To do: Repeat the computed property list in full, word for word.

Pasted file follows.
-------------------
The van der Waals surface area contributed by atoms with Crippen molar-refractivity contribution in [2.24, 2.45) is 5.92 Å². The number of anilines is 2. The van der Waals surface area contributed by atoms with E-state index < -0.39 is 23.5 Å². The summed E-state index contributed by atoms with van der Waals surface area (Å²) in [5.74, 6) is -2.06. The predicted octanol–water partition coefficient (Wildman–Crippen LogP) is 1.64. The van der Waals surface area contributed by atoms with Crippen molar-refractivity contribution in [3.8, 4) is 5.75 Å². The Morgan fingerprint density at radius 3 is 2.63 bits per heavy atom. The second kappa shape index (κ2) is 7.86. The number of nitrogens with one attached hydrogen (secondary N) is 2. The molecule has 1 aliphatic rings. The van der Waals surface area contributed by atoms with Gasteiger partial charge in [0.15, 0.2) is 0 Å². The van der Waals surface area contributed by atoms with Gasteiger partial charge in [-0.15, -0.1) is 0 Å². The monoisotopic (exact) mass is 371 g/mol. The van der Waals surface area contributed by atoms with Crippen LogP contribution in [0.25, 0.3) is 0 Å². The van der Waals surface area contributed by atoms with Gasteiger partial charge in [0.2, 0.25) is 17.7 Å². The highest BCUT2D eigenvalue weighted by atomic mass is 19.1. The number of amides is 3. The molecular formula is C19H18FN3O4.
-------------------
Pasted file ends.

The van der Waals surface area contributed by atoms with Crippen molar-refractivity contribution in [2.24, 2.45) is 5.92 Å². The number of anilines is 2. The van der Waals surface area contributed by atoms with E-state index < -0.39 is 23.5 Å². The summed E-state index contributed by atoms with van der Waals surface area (Å²) in [5.74, 6) is -2.06. The predicted octanol–water partition coefficient (Wildman–Crippen LogP) is 1.64. The van der Waals surface area contributed by atoms with Crippen molar-refractivity contribution in [3.8, 4) is 5.75 Å². The Morgan fingerprint density at radius 3 is 2.63 bits per heavy atom. The second kappa shape index (κ2) is 7.86. The number of nitrogens with one attached hydrogen (secondary N) is 2. The molecule has 1 aliphatic rings. The van der Waals surface area contributed by atoms with Gasteiger partial charge in [0.15, 0.2) is 0 Å². The van der Waals surface area contributed by atoms with Gasteiger partial charge in [-0.15, -0.1) is 0 Å². The monoisotopic (exact) mass is 371 g/mol. The van der Waals surface area contributed by atoms with Crippen LogP contribution in [0.25, 0.3) is 0 Å². The van der Waals surface area contributed by atoms with Gasteiger partial charge in [0.2, 0.25) is 17.7 Å². The highest BCUT2D eigenvalue weighted by atomic mass is 19.1. The number of amides is 3. The molecular formula is C19H18FN3O4.